The Kennedy Center

Aubade for 12 celli

About the Work

Jean Françaix Composer: Jean Françaix
© Richard E. Rodda

Jean Françaix composed his Aubade in 1975 for the 25th anniversary of the Berliner Festwochen ; it was dedicated to, and premiered on September 30, 1975 by, the Twelve Cellists of the Berlin Philharmonic. The aubade ? a ? song at dawn ? ? traces back to the medieval troubadours, and came during the 17th century in France to denote cheerful instrumental music played early in the day for civic ceremonies or the king's pleasure. The title had been taken over into French concert music by the 19th century.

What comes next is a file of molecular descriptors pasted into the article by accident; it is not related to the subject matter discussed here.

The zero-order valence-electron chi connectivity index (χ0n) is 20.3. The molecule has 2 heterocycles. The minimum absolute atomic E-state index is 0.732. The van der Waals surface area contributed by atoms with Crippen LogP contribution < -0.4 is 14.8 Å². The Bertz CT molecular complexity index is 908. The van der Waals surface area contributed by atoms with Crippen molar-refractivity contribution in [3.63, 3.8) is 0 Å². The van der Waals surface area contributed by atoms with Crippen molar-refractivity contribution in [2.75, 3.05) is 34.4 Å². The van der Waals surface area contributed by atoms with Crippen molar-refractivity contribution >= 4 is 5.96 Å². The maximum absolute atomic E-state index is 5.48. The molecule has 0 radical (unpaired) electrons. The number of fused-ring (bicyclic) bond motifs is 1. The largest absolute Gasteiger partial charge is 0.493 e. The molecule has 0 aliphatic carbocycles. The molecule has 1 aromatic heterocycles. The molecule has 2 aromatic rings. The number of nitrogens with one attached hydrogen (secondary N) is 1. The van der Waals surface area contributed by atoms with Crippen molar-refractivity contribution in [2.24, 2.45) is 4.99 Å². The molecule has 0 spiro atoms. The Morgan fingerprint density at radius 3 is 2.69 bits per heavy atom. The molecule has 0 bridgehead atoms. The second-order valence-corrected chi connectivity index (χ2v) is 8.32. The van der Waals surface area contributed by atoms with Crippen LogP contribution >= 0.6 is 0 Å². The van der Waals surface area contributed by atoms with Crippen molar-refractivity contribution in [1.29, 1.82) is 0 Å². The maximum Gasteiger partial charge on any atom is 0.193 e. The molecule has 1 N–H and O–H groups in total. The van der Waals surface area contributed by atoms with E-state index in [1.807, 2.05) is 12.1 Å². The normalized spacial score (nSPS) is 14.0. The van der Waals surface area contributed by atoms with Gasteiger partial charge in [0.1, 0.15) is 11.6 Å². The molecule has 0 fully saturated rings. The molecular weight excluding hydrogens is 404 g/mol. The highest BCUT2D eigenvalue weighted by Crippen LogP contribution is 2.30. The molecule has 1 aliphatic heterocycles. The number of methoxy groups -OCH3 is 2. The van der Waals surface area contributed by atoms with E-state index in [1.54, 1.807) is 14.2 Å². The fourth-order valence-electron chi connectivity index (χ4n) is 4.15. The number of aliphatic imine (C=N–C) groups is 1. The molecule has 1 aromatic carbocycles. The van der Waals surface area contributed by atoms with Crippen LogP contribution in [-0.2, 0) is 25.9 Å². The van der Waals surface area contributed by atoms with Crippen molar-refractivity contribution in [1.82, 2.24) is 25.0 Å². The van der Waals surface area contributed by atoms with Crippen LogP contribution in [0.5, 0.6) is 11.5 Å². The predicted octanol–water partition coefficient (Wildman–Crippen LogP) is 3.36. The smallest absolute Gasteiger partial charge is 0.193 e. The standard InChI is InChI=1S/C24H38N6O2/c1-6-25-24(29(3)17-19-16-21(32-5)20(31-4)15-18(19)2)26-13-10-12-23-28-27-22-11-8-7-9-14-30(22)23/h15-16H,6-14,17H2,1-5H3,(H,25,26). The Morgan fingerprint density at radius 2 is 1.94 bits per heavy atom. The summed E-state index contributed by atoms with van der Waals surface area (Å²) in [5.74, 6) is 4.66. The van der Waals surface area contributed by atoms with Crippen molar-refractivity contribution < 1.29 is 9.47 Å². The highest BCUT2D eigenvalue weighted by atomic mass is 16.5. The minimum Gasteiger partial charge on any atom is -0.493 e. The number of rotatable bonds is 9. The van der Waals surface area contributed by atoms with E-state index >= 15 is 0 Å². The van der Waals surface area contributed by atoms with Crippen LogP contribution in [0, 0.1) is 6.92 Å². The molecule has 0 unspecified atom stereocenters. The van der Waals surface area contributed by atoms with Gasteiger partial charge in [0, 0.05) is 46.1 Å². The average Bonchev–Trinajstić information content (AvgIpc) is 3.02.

Françaix's Aubade comprises a succession of complementary pieces of generally bright character, each of which the composer headed with a suggestive quotation from the Lettres d'un Voyager in which George Sand shared impressions of her travels during the years of her intermittent affair with the poet Alfred de Musset. The Aubade opens with a gently flowing song at dawn (? The pleasant republic of the dozen instrumentalists reveals to us ineffable things ?); the Allegro ritmico is an undulating evocation of sunrise (? It's a flight of spirits, envoys to disturb the rest of Sleeping Beauty ?); the Allegretto amabile is a graceful waltz (? What the orchestra leaves behind, like a perfume, the sounds of a concert ?); the Vivacissimo would be the perfect music to accompany the afternoon outing of a carefree boulevardier (? All the peoples of the world are not worth one well-placed chromatic scale ?); the Andante is lyrical and just slightly sensuous (? You are mirrored with the air of a sultana in the music ?). Françaix headed the finale ( Presto ) with another extract from Sand ? ? What they spread around, these old gossips, with their voices of rheumatic frogs ? ? but he also described it in his own, more contemporary terms: ?The finale will make the instruments roar like the racing cars at Le Mans, my home town. It will be so loud that even the deaf members of the audience will applaud, spurred on by the sight of flashing bows and demonic expressions on the faces of the twelve performers.?